Year-end tax planning in a year of uncertainty

WASHINGTON — Year-end 2017 tax planning is presenting its own unique set of challenges. A great deal of uncertainty exists regarding proposed tax reform legislation — uncertainty related to the changes themselves, as well as their timing. Will changes come into play for tax year 2018, or will they be retroactive to 2017? We are playing a “wait and see” game right now.

What we know now

Virtually the only real change between tax rules for 2016 and 2017 is the inflation adjustments to various items — the adjustments we generally see every year. Tax brackets, the standard deduction, retirement plan contributions and income limitations — all the usual items, will be slightly increased for 2017. The annual exclusion for gifts will be raised to $15,000 for 2018, up $1,000 from the $14,000 that has been in effect for several years.

That being said, there are still some strategies to save a few tax dollars before we say goodbye to 2017, so let’s take a closer look.

Charitable giving

Consider making charitable contributions before Dec. 31. Remember that giving appreciated stock (a stock whose value exceeds its cost basis and has been held for over one year) can offer a greater benefit than giving cash, since it will eliminate the capital gain.

For example — suppose you own a stock that was purchased years ago at a very low cost, and its value has grown over the years. If you sell the stock, you’ll need to report and pay tax on a substantial capital gain. Donating the stock to a qualified charity eliminates the capital gain and provides a tax deduction for the value of the stock. Note that donations of appreciated stock are limited to 30 percent of adjusted gross income versus the 50 percent limitation for cash donations. Any excess deduction may be carried forward to the next tax year.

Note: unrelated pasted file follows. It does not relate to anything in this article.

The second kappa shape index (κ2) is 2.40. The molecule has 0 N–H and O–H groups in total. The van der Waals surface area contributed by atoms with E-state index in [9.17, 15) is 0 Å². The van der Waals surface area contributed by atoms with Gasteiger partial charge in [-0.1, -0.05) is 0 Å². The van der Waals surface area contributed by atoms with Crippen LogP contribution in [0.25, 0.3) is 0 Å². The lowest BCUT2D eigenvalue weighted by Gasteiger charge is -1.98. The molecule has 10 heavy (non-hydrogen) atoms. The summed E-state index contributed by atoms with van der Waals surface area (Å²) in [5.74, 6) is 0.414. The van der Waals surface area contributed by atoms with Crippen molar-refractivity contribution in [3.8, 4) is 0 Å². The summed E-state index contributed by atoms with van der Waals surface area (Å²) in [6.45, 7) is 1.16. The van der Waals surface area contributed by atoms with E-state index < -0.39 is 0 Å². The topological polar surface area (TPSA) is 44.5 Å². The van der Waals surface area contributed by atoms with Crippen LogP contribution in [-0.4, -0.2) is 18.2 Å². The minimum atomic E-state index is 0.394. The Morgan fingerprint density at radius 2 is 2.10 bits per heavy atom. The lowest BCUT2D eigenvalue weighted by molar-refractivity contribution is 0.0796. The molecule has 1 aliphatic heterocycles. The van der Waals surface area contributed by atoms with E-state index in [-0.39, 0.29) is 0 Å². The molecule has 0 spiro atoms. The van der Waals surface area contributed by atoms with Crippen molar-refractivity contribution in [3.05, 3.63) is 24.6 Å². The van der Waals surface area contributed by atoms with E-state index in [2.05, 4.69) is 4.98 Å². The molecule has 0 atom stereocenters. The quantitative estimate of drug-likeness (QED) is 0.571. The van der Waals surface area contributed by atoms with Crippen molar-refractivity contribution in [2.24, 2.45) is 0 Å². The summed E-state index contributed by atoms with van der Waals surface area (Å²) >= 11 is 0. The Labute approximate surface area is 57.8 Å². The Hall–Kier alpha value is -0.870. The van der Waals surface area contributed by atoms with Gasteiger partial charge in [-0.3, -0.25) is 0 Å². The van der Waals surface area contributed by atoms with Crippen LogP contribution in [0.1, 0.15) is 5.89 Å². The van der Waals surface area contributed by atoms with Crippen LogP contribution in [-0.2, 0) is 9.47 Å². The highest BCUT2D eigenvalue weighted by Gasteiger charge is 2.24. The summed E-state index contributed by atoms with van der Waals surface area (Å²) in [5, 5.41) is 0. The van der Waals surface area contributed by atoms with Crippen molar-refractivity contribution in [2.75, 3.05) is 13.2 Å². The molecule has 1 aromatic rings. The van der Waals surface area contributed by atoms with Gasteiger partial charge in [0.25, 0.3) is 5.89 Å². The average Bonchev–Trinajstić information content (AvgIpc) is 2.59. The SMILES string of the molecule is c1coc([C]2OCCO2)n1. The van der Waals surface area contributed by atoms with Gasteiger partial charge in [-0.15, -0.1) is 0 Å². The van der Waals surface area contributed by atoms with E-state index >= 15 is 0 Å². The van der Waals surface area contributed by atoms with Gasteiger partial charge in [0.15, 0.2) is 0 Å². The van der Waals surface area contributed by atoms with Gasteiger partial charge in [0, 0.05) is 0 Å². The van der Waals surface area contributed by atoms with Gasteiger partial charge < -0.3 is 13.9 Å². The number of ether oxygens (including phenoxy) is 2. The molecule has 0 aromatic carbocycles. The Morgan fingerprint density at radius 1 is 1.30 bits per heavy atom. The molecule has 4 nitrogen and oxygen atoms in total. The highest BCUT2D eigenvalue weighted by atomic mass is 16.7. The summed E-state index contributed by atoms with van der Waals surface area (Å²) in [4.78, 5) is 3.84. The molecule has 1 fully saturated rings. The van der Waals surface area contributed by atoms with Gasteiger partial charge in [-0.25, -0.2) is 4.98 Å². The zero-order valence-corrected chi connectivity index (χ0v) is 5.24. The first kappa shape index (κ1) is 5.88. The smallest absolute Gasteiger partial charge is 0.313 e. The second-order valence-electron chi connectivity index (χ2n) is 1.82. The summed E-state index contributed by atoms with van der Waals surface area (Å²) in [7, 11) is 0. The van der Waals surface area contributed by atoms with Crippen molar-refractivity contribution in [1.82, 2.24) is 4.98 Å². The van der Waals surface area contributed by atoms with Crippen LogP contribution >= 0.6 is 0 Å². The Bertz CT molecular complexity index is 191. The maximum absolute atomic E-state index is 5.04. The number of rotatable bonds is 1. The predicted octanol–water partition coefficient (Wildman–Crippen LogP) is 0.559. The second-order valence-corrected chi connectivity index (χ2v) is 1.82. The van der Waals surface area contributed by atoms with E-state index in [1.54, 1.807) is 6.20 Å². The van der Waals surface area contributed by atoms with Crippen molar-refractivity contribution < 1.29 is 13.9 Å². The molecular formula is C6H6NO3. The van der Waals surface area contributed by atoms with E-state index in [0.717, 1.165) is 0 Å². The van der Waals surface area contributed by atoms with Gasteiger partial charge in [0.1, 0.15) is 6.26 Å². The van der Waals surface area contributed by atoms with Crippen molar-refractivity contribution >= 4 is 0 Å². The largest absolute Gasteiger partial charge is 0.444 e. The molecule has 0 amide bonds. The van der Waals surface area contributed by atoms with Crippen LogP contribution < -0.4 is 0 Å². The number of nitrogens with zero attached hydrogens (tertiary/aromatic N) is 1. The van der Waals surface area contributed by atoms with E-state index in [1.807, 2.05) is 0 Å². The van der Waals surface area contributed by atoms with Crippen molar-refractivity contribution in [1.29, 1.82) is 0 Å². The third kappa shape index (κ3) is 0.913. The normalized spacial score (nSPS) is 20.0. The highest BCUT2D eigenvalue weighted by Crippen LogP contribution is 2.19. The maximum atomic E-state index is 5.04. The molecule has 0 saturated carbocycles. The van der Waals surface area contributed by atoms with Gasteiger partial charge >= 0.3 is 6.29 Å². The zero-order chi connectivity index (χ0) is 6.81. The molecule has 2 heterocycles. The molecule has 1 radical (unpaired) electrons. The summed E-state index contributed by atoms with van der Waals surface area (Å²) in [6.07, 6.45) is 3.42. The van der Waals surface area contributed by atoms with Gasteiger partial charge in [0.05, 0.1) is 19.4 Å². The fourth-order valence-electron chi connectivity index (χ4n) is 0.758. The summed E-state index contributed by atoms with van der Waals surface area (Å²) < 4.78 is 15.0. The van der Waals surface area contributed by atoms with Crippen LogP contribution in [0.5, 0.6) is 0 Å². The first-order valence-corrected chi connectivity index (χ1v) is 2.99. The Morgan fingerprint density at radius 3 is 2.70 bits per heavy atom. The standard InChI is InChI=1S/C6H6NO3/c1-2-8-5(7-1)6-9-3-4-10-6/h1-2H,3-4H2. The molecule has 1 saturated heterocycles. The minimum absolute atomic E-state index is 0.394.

Making qualified charitable distributions (QCD) from your IRA is another great opportunity for those who qualify. The benefit of doing a QCD to fulfill your required minimum IRA distribution (RMD) obligation is that your RMD is excluded from your income altogether. The requirements for donating all or a portion of your IRA RMD include:

  • IRA owner must be 70 and a half or older.
  • Charitable distribution must be made from a traditional IRA or ROTH IRA.
  • $100,000 annual limit per taxpayer.
  • QDC must be made directly from the trustee of your IRA to a qualified public charity. The check cannot be made payable to the IRA Owner, private foundation or donor advised fund.

By donating your QDC, you can fulfill both your required minimum distribution and charitable endeavors in a tax-favored way.

Retirement contributions

We say this every year, and it bears repeating — maximize your 2017 retirement contributions. If you participate in an employer-sponsored 401K plan, you should contribute at least enough to realize any potential “employer match.” Also consider increasing your deferral contribution for your last few paychecks of 2017 in order to maximize your tax savings.

Capital gains and losses and qualified dividends

Look for any potential capital loss positions in your portfolio to offset any realized capital gains before year-end. After netting total realized capital losses against realized capital gains, you can deduct a maximum of $3,000 of capital losses against earned or other types of income for the same year. To the extent you realized capital losses exceeding $3,000, you may carry forward this loss to be used against future realized capital gains for an unlimited time period.

While we’re on the subject of capital gains, let’s discuss why you may want to intentionally harvest capital gains in certain tax years. Most people are not aware that there is a zero percent long-term capital gain tax rate for taxpayers in the 15-percent-or-less federal tax bracket. In 2017, that applies to married filers with taxable income up to $75,900 and single filers with taxable income up to $37,950.

Charles Schwab has a handy table for short-and-long-term tax rates at various income levels.